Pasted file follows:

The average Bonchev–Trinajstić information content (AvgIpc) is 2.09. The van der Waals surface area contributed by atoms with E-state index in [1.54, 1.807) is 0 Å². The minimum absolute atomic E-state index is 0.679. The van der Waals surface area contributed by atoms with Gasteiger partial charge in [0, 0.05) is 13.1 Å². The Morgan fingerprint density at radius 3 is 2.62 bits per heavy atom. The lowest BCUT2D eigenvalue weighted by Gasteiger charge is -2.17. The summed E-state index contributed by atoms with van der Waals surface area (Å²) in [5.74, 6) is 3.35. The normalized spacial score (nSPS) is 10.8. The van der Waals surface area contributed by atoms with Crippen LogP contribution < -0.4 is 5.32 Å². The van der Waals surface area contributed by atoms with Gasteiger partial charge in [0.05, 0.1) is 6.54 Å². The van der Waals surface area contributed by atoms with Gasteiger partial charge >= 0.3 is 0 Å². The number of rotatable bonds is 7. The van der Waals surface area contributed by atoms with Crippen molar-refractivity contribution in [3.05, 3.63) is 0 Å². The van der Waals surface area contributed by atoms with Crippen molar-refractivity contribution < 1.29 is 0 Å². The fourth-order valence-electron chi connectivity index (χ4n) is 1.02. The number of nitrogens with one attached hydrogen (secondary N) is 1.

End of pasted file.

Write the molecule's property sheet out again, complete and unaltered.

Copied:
The average Bonchev–Trinajstić information content (AvgIpc) is 2.09. The van der Waals surface area contributed by atoms with E-state index in [1.54, 1.807) is 0 Å². The minimum absolute atomic E-state index is 0.679. The van der Waals surface area contributed by atoms with Gasteiger partial charge in [0, 0.05) is 13.1 Å². The Morgan fingerprint density at radius 3 is 2.62 bits per heavy atom. The lowest BCUT2D eigenvalue weighted by Gasteiger charge is -2.17. The summed E-state index contributed by atoms with van der Waals surface area (Å²) in [5.74, 6) is 3.35. The normalized spacial score (nSPS) is 10.8. The van der Waals surface area contributed by atoms with Crippen LogP contribution < -0.4 is 5.32 Å². The van der Waals surface area contributed by atoms with Gasteiger partial charge in [0.05, 0.1) is 6.54 Å². The van der Waals surface area contributed by atoms with Gasteiger partial charge >= 0.3 is 0 Å². The number of rotatable bonds is 7. The van der Waals surface area contributed by atoms with Crippen molar-refractivity contribution in [3.05, 3.63) is 0 Å². The van der Waals surface area contributed by atoms with Crippen molar-refractivity contribution < 1.29 is 0 Å². The fourth-order valence-electron chi connectivity index (χ4n) is 1.02. The number of nitrogens with one attached hydrogen (secondary N) is 1.